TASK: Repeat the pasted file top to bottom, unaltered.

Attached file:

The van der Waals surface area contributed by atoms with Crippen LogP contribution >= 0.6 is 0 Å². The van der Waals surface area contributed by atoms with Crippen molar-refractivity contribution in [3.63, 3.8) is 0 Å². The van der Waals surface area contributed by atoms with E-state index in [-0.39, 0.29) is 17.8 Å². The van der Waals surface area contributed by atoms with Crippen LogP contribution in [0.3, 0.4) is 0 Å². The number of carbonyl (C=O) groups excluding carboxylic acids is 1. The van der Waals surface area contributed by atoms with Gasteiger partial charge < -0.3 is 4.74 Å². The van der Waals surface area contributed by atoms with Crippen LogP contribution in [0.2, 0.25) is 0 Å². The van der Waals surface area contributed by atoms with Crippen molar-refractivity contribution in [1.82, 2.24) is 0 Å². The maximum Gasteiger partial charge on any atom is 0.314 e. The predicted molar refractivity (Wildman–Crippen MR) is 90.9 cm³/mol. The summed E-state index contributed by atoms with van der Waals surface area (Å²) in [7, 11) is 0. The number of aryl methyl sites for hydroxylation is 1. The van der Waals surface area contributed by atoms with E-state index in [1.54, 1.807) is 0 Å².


The van der Waals surface area contributed by atoms with Crippen LogP contribution >= 0.6 is 0 Å². The van der Waals surface area contributed by atoms with Crippen molar-refractivity contribution in [3.63, 3.8) is 0 Å². The van der Waals surface area contributed by atoms with E-state index in [-0.39, 0.29) is 17.8 Å². The van der Waals surface area contributed by atoms with Crippen LogP contribution in [0.3, 0.4) is 0 Å². The number of carbonyl (C=O) groups excluding carboxylic acids is 1. The van der Waals surface area contributed by atoms with Gasteiger partial charge < -0.3 is 4.74 Å². The van der Waals surface area contributed by atoms with Crippen LogP contribution in [0.2, 0.25) is 0 Å². The van der Waals surface area contributed by atoms with Crippen molar-refractivity contribution in [1.82, 2.24) is 0 Å². The maximum Gasteiger partial charge on any atom is 0.314 e. The predicted molar refractivity (Wildman–Crippen MR) is 90.9 cm³/mol. The summed E-state index contributed by atoms with van der Waals surface area (Å²) in [7, 11) is 0. The number of aryl methyl sites for hydroxylation is 1. The van der Waals surface area contributed by atoms with E-state index in [1.54, 1.807) is 0 Å².